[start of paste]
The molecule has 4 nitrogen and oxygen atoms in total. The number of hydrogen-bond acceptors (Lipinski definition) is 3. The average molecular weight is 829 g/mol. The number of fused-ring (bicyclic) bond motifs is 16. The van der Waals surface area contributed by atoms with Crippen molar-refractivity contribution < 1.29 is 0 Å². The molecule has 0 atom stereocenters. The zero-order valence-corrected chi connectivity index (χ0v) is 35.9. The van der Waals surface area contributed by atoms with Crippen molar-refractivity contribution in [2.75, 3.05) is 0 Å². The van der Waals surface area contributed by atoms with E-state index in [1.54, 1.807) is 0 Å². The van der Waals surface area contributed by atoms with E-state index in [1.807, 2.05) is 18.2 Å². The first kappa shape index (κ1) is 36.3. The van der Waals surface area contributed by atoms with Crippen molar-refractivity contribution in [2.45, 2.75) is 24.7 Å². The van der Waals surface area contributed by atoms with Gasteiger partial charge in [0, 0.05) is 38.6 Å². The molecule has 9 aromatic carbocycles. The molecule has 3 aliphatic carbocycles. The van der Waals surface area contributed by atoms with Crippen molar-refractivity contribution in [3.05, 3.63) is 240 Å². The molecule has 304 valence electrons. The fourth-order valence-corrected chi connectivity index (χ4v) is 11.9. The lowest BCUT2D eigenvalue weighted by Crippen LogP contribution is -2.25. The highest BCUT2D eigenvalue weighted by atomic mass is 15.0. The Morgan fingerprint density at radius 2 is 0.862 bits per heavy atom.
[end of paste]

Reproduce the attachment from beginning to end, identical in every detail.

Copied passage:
The molecule has 4 nitrogen and oxygen atoms in total. The number of hydrogen-bond acceptors (Lipinski definition) is 3. The average molecular weight is 829 g/mol. The number of fused-ring (bicyclic) bond motifs is 16. The van der Waals surface area contributed by atoms with Crippen molar-refractivity contribution < 1.29 is 0 Å². The molecule has 0 atom stereocenters. The zero-order valence-corrected chi connectivity index (χ0v) is 35.9. The van der Waals surface area contributed by atoms with Crippen molar-refractivity contribution in [2.75, 3.05) is 0 Å². The van der Waals surface area contributed by atoms with E-state index in [1.54, 1.807) is 0 Å². The van der Waals surface area contributed by atoms with E-state index in [1.807, 2.05) is 18.2 Å². The first kappa shape index (κ1) is 36.3. The van der Waals surface area contributed by atoms with Crippen molar-refractivity contribution in [2.45, 2.75) is 24.7 Å². The van der Waals surface area contributed by atoms with Gasteiger partial charge in [0, 0.05) is 38.6 Å². The molecule has 9 aromatic carbocycles. The molecule has 3 aliphatic carbocycles. The van der Waals surface area contributed by atoms with Crippen molar-refractivity contribution in [3.05, 3.63) is 240 Å². The molecule has 304 valence electrons. The fourth-order valence-corrected chi connectivity index (χ4v) is 11.9. The lowest BCUT2D eigenvalue weighted by Crippen LogP contribution is -2.25. The highest BCUT2D eigenvalue weighted by atomic mass is 15.0. The Morgan fingerprint density at radius 2 is 0.862 bits per heavy atom.